Babies (2010)

This review was originally published at Seattle Pacific University’s Response magazine.

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When we’re introduced to the four stars of Babies, they’re still in the womb.

But not for long. After a few moments of anticipation and preparation — they’re off! They’re screaming, groping, suckling, drooling, and crawling all over the place, discovering the world beyond their mothers’ bodies. An extraordinary tapestry of stories begins.

This is not a haphazard collection of sentimental home videos. It’s an attentive consideration of how babies encounter, learn, and grow in the world. And it’s a provocative display of differences in their surroundings, families, personalities, and cultures.

We’ve been conditioned to see a lot of familiar sights on the big screen. Not newborns. Infants on the big screen are usually exploited as blasts of cuteness, comic relief, or wisecracking, diaper-clad versions of grownups.

Thus, Babies is a welcome relief: It shows us a world in which babies play an important role. That is to say — the real world.

Four Drooling Heroes

The four spotlighted infants are remarkably different, but all compellingly watchable. Instead of making this a quest for cuteness, French documentarian Thomas Balmès — himself the father of three children — attends to these tiny individuals with a reverent care, as if every moment is sacred. Whether they’re playing, posing, pounding on one another, or peeing, these babies are a joy to watch.

We have Hattie, born in San Francisco to parents who are able to provide her with excellent care, exercise, storybooks, teaching, and equipment.

Then there’s Mari, born in Japan, whose well-to-do family gives her the best kind of upbringing the big city has to offer.

Ponijao is born in Namibia, and spends her days crawling around in the dust under the watchful care of her mother and eldest sister, who is already raising children of her own.

Bayar basks in the colorful interiors of his family’s yurt, learning an extravagant and ancient way of life among Mongolian shepherds. (What is it about this region — also featured in Close to Eden and The Story of the Weeping Camel — that is so cinematically enthralling?)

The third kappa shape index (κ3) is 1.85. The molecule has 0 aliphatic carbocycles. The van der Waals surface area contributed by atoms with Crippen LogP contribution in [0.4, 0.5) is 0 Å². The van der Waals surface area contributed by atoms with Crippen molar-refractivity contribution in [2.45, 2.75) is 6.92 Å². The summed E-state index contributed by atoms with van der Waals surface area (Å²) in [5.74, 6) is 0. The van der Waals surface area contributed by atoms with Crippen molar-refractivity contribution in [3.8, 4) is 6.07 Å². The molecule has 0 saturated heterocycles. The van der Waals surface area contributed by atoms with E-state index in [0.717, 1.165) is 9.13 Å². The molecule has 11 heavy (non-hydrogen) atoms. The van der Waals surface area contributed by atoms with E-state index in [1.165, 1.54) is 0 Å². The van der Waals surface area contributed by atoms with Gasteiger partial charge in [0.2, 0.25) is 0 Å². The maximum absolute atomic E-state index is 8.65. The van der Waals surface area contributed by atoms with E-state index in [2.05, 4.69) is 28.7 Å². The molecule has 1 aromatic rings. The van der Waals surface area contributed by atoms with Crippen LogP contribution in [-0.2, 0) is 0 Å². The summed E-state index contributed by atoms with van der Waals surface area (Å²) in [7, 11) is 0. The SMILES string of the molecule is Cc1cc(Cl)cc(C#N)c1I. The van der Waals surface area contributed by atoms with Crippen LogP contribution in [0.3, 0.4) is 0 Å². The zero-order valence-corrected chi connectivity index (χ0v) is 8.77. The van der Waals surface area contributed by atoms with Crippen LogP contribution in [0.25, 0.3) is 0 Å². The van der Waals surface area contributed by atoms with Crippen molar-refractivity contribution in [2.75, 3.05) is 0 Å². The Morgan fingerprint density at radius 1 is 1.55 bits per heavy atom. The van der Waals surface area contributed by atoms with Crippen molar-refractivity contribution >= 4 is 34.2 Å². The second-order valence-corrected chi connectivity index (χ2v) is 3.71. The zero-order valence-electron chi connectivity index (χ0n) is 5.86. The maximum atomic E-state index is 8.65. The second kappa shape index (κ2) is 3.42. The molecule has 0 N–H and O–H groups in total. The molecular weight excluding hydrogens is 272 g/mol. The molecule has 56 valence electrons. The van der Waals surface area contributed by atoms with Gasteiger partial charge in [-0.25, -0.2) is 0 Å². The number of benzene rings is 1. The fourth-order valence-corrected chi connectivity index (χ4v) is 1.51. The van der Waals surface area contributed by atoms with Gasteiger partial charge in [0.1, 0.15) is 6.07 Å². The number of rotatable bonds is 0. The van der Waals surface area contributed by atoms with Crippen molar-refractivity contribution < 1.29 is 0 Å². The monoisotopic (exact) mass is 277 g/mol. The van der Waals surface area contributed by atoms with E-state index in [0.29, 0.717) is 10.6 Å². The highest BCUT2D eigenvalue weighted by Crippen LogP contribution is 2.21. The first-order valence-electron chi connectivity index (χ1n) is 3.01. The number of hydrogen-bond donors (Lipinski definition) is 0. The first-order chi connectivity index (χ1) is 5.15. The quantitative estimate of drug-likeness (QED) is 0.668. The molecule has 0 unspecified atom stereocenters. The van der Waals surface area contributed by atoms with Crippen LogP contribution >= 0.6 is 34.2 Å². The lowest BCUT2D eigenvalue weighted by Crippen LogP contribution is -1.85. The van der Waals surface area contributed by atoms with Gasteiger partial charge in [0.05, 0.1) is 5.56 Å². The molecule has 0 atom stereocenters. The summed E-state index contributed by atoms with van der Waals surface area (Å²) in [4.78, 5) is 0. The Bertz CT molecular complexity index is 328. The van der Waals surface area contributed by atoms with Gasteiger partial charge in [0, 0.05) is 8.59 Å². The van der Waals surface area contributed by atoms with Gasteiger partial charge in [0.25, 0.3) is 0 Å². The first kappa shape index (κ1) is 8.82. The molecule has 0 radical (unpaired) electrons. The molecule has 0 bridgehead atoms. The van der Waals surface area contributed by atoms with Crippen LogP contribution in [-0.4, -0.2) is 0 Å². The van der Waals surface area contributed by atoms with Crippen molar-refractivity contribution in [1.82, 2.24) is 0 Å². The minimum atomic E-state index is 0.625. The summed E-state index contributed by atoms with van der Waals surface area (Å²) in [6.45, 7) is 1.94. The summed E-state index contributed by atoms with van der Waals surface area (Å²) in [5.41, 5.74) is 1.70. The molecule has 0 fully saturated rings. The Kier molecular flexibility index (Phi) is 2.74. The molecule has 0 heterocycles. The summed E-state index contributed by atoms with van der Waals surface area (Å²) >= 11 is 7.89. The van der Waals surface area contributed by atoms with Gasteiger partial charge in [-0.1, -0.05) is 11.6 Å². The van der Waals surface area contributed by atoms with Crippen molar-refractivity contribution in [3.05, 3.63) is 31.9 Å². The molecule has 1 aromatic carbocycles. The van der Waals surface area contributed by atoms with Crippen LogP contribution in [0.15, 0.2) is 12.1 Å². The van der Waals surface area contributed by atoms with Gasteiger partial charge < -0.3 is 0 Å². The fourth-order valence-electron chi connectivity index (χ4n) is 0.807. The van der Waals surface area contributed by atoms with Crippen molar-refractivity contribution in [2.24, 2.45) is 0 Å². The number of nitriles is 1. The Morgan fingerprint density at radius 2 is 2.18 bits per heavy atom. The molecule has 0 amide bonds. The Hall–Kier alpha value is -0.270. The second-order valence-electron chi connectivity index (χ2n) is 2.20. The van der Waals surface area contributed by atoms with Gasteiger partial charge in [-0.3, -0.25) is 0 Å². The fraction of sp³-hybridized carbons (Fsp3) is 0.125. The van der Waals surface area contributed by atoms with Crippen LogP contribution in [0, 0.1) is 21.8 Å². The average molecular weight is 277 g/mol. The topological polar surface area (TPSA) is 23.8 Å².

Balmès brings us in close to the sphere of each baby’s immediate experience. The babies wriggle inside blanket-cocoons, run to the end of their tethers, fold themselves into family embraces, and strive urgently at their mothers’ breasts. Adults seem like mysterious giants. The world is ablaze with bright colors. The ground is littered with objects that might become toys, might become trouble. And, unless they’re well-schooled in languages, moviegoers will have no more idea of what their parents are saying than the babies do.

There is a startling intimacy to these scenes. I’m not just talking about close-ups of nursing infants. I felt a joyous feeling of liberation from the tyranny of narrative conventions, as human beings were allowed to be human beings, and animals were allowed to be animals. Dogs and babies lick each other. A Namibian mother cleans her infant’s face with her mouth. An infant, lying down, pees freely into the air. I like what film critic Steven Greydanus says: “[Babies] is about families made up of people who have bodies. If your children have bodies, and are aware that other people do too, I see no real reason they can’t see this movie.”

Four Worlds to Explore

Babies might have become a 90-minute episode of “funniest home videos,” in which babies take a hundred hilarious spills. And there are some spectacular accidents. But there is much to enjoy and consider in this movie.

Nature! We see babies encounter the animal kingdom — from cats to birds to livestock. (One child, deciding to take the family cat for a walk on a leash, provokes what is one of the film’s funniest moments.)

Violence! Bayar screams while his brother, Degi, whips him with a rag. Playing at rock-grinding, one Namibian infant struggles with another until the loser is left crying. It’s that forced kind of wailing any parent will recognize as an appeal for attention and justice … the kind that the wailer can shut off if she realizes there are more interesting things to do.